The second difficulty is caused by complicated regulation in the mature igaming markets and geofencing. If an operator is planning to work in several jurisdictions and offer the whole games and options set in each of them, he would need to get a separate licence for all of these offerings. It may significantly increase the product-to-market time.
In many cases, software vendors lift some headache over operators obtaining B2B licences and certificates for their content (like we do at EvenBet Gaming), but there’s still a great deal to do to get an operator’s licence.
And taking into account that the demands in every jurisdiction vary, the whole process of the certification for multiple markets may turn into a real nightmare. I see no way out of this situation unless the major gambling jurisdictions start to talk with each other and the operators to unify the licencing procedures and to make them more transparent, at least in the mature markets, including most of Europe.
“As long as the legislation in these countries moves forward, we will see more and more operators and vendors entering new markets”
CB: Have changing conditions across different verticals affected an operator’s ability to cross-licence its products? What are the biggest legal matters to consider?
DS: On the licensing side, it didn’t – yet. Now, most of the changes involve tightening regulation in advertising, financial control, and KYC operations. However, if the trend continues, the software and its security will be one of the next issues that will get legislative attention. I hope it will not come to this, but if it does, our development team is ready to meet the challenge.
CB: And where does poker fit into all of this? Should we expect the ‘second coming’ to continue into 2021 and beyond?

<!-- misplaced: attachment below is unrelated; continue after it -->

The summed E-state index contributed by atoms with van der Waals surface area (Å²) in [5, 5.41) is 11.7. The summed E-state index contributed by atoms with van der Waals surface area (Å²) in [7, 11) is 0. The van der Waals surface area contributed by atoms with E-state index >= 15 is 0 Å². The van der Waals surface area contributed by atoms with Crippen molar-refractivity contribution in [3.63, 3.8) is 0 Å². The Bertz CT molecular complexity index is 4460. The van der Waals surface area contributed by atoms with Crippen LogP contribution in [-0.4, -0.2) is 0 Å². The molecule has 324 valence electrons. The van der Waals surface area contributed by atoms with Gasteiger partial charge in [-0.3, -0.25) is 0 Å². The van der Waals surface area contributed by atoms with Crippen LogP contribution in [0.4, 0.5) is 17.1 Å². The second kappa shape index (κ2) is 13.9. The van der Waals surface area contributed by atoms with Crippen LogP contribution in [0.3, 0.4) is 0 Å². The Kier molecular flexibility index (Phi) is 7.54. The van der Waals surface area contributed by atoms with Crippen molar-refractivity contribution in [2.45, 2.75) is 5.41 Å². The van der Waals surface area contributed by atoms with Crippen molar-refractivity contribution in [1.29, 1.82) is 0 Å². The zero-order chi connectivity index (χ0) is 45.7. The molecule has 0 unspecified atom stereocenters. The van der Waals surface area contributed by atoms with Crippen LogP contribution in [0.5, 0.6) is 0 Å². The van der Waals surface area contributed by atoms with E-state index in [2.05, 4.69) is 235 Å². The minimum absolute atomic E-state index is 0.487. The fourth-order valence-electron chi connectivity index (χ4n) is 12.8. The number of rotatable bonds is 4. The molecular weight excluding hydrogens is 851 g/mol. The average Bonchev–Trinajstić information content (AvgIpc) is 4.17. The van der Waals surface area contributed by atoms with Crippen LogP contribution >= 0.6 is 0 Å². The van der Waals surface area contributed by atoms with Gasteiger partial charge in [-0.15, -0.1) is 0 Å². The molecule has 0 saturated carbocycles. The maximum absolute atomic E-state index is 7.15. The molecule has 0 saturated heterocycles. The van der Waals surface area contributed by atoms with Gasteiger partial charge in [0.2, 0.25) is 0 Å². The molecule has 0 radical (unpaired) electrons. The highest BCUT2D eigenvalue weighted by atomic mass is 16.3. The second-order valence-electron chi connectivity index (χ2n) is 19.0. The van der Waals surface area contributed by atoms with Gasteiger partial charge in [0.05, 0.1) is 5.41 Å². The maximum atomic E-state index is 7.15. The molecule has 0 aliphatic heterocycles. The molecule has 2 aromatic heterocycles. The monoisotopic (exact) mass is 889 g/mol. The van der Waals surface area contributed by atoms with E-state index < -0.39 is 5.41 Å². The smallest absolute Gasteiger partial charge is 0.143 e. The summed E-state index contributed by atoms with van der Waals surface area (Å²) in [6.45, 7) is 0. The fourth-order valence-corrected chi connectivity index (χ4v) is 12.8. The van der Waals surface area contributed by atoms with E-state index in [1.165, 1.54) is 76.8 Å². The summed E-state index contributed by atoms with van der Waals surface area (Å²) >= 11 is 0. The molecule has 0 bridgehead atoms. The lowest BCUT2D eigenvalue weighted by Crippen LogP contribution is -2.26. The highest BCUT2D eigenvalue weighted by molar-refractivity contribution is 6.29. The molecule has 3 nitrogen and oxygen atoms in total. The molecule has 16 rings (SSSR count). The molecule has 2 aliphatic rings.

DS: I don’t believe there would be any more of the poker revival in Europe except what we have seen in 2020. The pandemic caused an enormous growth in the online poker vertical, as its’ year-to-year revenue increase in Q2 2020 came close to 100 per cent, even in such established markets as Spain and France. Later, with the return of sports, it has levelled down, but as an industry poker is still in a better position than ever in the last eight years.
I expect that the vertical growth will be secured by the emerging markets, including Asia and South America, that are not yet saturated and have a multi-million potential audience.
CB: Finally, do you expect to see more gaming companies considering opportunities in fast-moving markets such as Africa, LatAm or even the US?
DS: No doubts. As long as the legislation in these countries moves forward, we will see more and more operators and vendors entering new markets. Of course, they will need to adapt their offerings to the local audiences’ demands: providing a mobile-first gaming experience, more payment options, and so on. But this process has already started, and I expect it to become an avalanche in the foreseeable future.